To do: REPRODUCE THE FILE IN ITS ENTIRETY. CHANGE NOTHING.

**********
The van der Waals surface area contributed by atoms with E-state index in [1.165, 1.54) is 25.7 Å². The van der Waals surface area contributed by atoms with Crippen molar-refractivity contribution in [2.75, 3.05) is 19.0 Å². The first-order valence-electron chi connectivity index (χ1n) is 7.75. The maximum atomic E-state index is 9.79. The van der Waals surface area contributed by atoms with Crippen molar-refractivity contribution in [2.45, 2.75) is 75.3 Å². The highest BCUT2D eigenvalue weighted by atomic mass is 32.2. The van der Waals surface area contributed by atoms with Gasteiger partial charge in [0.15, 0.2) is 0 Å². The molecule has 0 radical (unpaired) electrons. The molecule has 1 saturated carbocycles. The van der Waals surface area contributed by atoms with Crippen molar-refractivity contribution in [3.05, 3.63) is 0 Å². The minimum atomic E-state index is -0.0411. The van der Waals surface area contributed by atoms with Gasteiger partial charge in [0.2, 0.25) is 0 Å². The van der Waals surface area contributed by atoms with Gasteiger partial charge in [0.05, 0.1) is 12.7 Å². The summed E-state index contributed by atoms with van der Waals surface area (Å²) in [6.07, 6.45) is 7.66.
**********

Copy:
The van der Waals surface area contributed by atoms with E-state index in [1.165, 1.54) is 25.7 Å². The van der Waals surface area contributed by atoms with Crippen molar-refractivity contribution in [2.75, 3.05) is 19.0 Å². The first-order valence-electron chi connectivity index (χ1n) is 7.75. The maximum atomic E-state index is 9.79. The van der Waals surface area contributed by atoms with Crippen molar-refractivity contribution in [2.45, 2.75) is 75.3 Å². The highest BCUT2D eigenvalue weighted by atomic mass is 32.2. The van der Waals surface area contributed by atoms with Gasteiger partial charge in [0.15, 0.2) is 0 Å². The molecule has 0 radical (unpaired) electrons. The molecule has 1 saturated carbocycles. The van der Waals surface area contributed by atoms with Crippen molar-refractivity contribution in [3.05, 3.63) is 0 Å². The minimum atomic E-state index is -0.0411. The van der Waals surface area contributed by atoms with Gasteiger partial charge in [0.2, 0.25) is 0 Å². The van der Waals surface area contributed by atoms with Gasteiger partial charge in [0.05, 0.1) is 12.7 Å². The summed E-state index contributed by atoms with van der Waals surface area (Å²) in [6.07, 6.45) is 7.66.